Dakar motorsport rally: What you need to know in advanced

40 things you need to know about the Dakar Rally

Words: Werner Jessner
Photo: REUTERS/Jacky Naegelen

The Dakar Rally is perhaps the toughest, and most dangerous, motorsport event in the world. Part 2: 10 things you need to know before you line up for the start

The 39th outing gets underway on January 2 in Asunción, Paraguay. Here’s what you need to know in advance:

  1. What do I need to line up for the start of the Dakar?
  2. Do I need a driving licence?
  3. Is this a total boys’ club?
  4. How much money will I need?
  5. How many hours a day will I be on the road? 
  6. Does everyone start together?
  7. What do I get if I win the Dakar?
  8. When am I going to win?
  9. What does a winning car look like?
  10. How can I keep track of the rally?
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1. What do I need to line up for the start of the Dakar?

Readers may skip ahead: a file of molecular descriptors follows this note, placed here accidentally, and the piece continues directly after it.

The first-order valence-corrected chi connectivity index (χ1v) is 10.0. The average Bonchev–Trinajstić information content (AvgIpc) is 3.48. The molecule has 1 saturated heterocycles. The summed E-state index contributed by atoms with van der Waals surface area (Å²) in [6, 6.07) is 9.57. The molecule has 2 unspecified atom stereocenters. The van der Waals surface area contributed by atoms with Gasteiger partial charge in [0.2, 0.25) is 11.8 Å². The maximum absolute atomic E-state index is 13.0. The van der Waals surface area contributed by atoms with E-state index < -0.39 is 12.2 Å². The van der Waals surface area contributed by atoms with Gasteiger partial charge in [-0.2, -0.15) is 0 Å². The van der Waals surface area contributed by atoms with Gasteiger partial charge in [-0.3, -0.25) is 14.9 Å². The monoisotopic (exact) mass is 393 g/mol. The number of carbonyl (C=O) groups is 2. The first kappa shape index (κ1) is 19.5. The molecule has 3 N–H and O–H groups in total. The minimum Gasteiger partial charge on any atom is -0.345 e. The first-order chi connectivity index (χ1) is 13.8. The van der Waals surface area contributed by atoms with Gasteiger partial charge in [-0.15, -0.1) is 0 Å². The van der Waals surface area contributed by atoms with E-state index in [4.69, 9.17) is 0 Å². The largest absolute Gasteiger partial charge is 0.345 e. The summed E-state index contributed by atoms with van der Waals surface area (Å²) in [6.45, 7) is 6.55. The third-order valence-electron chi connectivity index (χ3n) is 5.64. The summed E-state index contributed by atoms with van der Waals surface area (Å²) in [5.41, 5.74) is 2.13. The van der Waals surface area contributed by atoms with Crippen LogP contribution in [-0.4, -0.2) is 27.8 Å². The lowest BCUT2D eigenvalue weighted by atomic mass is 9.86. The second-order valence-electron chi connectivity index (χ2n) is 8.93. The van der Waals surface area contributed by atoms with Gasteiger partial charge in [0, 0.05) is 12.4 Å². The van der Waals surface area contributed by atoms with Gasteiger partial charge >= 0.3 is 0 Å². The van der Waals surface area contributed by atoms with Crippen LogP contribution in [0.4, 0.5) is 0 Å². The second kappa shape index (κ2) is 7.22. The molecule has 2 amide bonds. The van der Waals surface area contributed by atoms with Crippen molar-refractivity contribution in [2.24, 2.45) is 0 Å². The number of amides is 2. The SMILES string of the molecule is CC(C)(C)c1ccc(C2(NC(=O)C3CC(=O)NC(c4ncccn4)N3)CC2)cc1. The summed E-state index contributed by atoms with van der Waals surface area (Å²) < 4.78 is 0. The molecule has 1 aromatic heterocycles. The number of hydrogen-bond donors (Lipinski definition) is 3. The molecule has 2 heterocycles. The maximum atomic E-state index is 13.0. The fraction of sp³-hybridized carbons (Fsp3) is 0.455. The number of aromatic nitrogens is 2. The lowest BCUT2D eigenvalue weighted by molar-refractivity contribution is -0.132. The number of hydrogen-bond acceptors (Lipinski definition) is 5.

You need a motorsport licence. And to get the class needed for Dakar you need to prove your physical and mental abilities. Then you work your way up to the Dakar by taking part in smaller events, like the one in Morocco. Dakar rookies also need to submit a detailed application. Only then do the organisers decide whether you’re up to the task. There’s also one other thing that will help you not only start your first Dakar, but also finish it – humility… and maybe a 10 per cent cushion of ability.

© youtube // dakar

2. Do I need a driving licence?

Yes, because between the special stages you have to drive on public roads in regular traffic.

3. Is this a total boys’ club?

Not at all. Germany’s Jutta Kleinschmidt won it in 2001, and that was up against an otherwise all male line-up. Spain’s Laia Sanz came ninth in the motorcycle class in 2015. 

Germany’s Jutta Kleinschmidt

Laia Sanz (Spain) came ninth in 2015

© Getty Images

4. How much money will I need?

How much have you got? The poorest competitors go it alone in the motorbike category. But then you have to do everything yourself. So you’re looking at:

  • €24,000: A KTM Adventure bike with a ‘ready-to-race’ Dakar package